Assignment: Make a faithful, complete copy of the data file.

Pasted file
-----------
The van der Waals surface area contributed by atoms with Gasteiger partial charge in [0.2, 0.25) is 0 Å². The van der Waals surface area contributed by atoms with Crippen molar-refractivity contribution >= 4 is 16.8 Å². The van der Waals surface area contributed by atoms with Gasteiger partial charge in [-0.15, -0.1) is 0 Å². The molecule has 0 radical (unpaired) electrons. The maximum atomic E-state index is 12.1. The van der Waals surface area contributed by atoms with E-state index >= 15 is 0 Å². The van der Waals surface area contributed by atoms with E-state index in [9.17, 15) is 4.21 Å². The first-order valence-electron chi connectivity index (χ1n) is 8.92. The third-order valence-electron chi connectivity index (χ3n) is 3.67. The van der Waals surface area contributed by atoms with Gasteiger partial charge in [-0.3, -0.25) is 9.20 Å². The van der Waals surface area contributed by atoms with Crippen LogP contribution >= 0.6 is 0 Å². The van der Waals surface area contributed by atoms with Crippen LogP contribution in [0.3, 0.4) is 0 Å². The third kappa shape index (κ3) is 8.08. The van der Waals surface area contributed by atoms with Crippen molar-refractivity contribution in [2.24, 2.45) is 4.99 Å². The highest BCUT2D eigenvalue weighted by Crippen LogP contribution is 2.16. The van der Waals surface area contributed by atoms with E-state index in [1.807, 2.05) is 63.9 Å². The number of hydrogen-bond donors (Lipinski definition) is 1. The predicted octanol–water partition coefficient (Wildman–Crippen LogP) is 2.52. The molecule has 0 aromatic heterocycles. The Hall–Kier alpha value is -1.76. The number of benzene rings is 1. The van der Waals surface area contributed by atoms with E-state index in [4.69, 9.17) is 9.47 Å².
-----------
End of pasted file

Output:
The van der Waals surface area contributed by atoms with Gasteiger partial charge in [0.2, 0.25) is 0 Å². The van der Waals surface area contributed by atoms with Crippen molar-refractivity contribution >= 4 is 16.8 Å². The van der Waals surface area contributed by atoms with Gasteiger partial charge in [-0.15, -0.1) is 0 Å². The molecule has 0 radical (unpaired) electrons. The maximum atomic E-state index is 12.1. The van der Waals surface area contributed by atoms with E-state index >= 15 is 0 Å². The van der Waals surface area contributed by atoms with E-state index in [9.17, 15) is 4.21 Å². The first-order valence-electron chi connectivity index (χ1n) is 8.92. The third-order valence-electron chi connectivity index (χ3n) is 3.67. The van der Waals surface area contributed by atoms with Gasteiger partial charge in [-0.3, -0.25) is 9.20 Å². The van der Waals surface area contributed by atoms with Crippen LogP contribution >= 0.6 is 0 Å². The van der Waals surface area contributed by atoms with Crippen LogP contribution in [0.3, 0.4) is 0 Å². The third kappa shape index (κ3) is 8.08. The van der Waals surface area contributed by atoms with Crippen molar-refractivity contribution in [2.24, 2.45) is 4.99 Å². The highest BCUT2D eigenvalue weighted by Crippen LogP contribution is 2.16. The van der Waals surface area contributed by atoms with E-state index in [1.807, 2.05) is 63.9 Å². The number of hydrogen-bond donors (Lipinski definition) is 1. The predicted octanol–water partition coefficient (Wildman–Crippen LogP) is 2.52. The molecule has 0 aromatic heterocycles. The Hall–Kier alpha value is -1.76. The number of benzene rings is 1. The van der Waals surface area contributed by atoms with E-state index in [4.69, 9.17) is 9.47 Å².